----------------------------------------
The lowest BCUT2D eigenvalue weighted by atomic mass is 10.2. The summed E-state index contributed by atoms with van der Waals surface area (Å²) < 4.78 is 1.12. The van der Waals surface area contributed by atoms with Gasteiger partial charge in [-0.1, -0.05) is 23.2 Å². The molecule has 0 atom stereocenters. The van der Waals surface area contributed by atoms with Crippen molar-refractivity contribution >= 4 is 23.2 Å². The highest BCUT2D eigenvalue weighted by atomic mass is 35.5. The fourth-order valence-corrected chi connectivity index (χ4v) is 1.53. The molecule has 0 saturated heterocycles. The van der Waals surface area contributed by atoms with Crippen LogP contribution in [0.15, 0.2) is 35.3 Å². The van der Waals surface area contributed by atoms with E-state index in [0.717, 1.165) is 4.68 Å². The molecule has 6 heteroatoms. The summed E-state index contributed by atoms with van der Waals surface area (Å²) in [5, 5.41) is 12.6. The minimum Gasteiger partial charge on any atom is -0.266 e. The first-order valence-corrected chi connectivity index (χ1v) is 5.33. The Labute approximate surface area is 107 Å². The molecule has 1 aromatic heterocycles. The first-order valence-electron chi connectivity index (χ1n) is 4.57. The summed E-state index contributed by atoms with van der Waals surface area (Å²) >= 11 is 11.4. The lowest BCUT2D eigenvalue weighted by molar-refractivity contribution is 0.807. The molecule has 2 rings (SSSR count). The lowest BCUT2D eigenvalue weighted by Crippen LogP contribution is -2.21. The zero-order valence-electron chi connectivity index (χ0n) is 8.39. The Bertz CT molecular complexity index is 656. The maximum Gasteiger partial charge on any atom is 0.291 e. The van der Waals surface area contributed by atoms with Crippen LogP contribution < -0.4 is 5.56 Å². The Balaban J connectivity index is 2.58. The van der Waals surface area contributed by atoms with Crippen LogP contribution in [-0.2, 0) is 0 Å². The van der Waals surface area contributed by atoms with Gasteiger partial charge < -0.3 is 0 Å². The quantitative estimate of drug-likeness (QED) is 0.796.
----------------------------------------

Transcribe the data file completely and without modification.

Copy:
The lowest BCUT2D eigenvalue weighted by atomic mass is 10.2. The summed E-state index contributed by atoms with van der Waals surface area (Å²) < 4.78 is 1.12. The van der Waals surface area contributed by atoms with Gasteiger partial charge in [-0.1, -0.05) is 23.2 Å². The molecule has 0 atom stereocenters. The van der Waals surface area contributed by atoms with Crippen molar-refractivity contribution >= 4 is 23.2 Å². The highest BCUT2D eigenvalue weighted by atomic mass is 35.5. The fourth-order valence-corrected chi connectivity index (χ4v) is 1.53. The molecule has 0 saturated heterocycles. The van der Waals surface area contributed by atoms with Crippen LogP contribution in [0.15, 0.2) is 35.3 Å². The van der Waals surface area contributed by atoms with E-state index in [0.717, 1.165) is 4.68 Å². The molecule has 6 heteroatoms. The summed E-state index contributed by atoms with van der Waals surface area (Å²) in [5, 5.41) is 12.6. The minimum Gasteiger partial charge on any atom is -0.266 e. The first-order valence-corrected chi connectivity index (χ1v) is 5.33. The Labute approximate surface area is 107 Å². The molecule has 1 aromatic heterocycles. The first-order valence-electron chi connectivity index (χ1n) is 4.57. The summed E-state index contributed by atoms with van der Waals surface area (Å²) >= 11 is 11.4. The lowest BCUT2D eigenvalue weighted by molar-refractivity contribution is 0.807. The molecule has 2 rings (SSSR count). The lowest BCUT2D eigenvalue weighted by Crippen LogP contribution is -2.21. The zero-order valence-electron chi connectivity index (χ0n) is 8.39. The Bertz CT molecular complexity index is 656. The maximum Gasteiger partial charge on any atom is 0.291 e. The van der Waals surface area contributed by atoms with Crippen LogP contribution < -0.4 is 5.56 Å². The Balaban J connectivity index is 2.58. The van der Waals surface area contributed by atoms with Crippen LogP contribution in [-0.2, 0) is 0 Å². The van der Waals surface area contributed by atoms with Gasteiger partial charge < -0.3 is 0 Å². The quantitative estimate of drug-likeness (QED) is 0.796.